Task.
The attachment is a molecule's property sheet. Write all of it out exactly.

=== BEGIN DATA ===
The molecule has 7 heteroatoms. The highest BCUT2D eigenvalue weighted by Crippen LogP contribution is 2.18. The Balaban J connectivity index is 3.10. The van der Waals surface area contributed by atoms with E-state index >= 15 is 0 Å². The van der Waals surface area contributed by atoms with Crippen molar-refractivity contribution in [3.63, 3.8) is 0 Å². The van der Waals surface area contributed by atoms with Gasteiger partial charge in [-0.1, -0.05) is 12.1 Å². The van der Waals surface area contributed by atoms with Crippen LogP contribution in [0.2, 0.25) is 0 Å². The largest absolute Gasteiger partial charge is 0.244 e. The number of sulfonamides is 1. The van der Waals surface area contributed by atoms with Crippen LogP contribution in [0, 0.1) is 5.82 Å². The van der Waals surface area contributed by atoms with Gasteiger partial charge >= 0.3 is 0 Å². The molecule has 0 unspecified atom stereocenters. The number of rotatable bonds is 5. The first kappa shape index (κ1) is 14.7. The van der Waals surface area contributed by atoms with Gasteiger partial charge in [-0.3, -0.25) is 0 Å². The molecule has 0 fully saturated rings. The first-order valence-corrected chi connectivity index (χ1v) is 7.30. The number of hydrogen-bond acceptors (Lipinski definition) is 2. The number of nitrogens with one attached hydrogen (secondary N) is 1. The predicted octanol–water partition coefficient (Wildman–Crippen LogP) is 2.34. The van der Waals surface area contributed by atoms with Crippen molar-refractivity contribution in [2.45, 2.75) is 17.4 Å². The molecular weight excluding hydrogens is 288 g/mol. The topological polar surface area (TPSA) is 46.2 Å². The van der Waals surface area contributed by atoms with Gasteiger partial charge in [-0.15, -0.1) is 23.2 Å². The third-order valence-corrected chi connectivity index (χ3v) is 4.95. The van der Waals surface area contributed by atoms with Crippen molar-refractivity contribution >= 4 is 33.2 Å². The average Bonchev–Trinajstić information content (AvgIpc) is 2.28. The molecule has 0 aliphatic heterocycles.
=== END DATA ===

The molecule has 7 heteroatoms. The highest BCUT2D eigenvalue weighted by Crippen LogP contribution is 2.18. The Balaban J connectivity index is 3.10. The van der Waals surface area contributed by atoms with E-state index >= 15 is 0 Å². The van der Waals surface area contributed by atoms with Crippen molar-refractivity contribution in [3.63, 3.8) is 0 Å². The van der Waals surface area contributed by atoms with Gasteiger partial charge in [-0.1, -0.05) is 12.1 Å². The van der Waals surface area contributed by atoms with Crippen LogP contribution in [0.2, 0.25) is 0 Å². The largest absolute Gasteiger partial charge is 0.244 e. The number of sulfonamides is 1. The van der Waals surface area contributed by atoms with Crippen LogP contribution in [0, 0.1) is 5.82 Å². The van der Waals surface area contributed by atoms with Gasteiger partial charge >= 0.3 is 0 Å². The molecule has 0 unspecified atom stereocenters. The number of rotatable bonds is 5. The first kappa shape index (κ1) is 14.7. The van der Waals surface area contributed by atoms with Gasteiger partial charge in [-0.3, -0.25) is 0 Å². The molecule has 0 fully saturated rings. The first-order valence-corrected chi connectivity index (χ1v) is 7.30. The number of hydrogen-bond acceptors (Lipinski definition) is 2. The number of nitrogens with one attached hydrogen (secondary N) is 1. The predicted octanol–water partition coefficient (Wildman–Crippen LogP) is 2.34. The van der Waals surface area contributed by atoms with Crippen molar-refractivity contribution in [2.45, 2.75) is 17.4 Å². The molecular weight excluding hydrogens is 288 g/mol. The topological polar surface area (TPSA) is 46.2 Å². The van der Waals surface area contributed by atoms with Gasteiger partial charge in [-0.15, -0.1) is 23.2 Å². The third-order valence-corrected chi connectivity index (χ3v) is 4.95. The van der Waals surface area contributed by atoms with Crippen molar-refractivity contribution >= 4 is 33.2 Å². The average Bonchev–Trinajstić information content (AvgIpc) is 2.28. The molecule has 0 aliphatic heterocycles.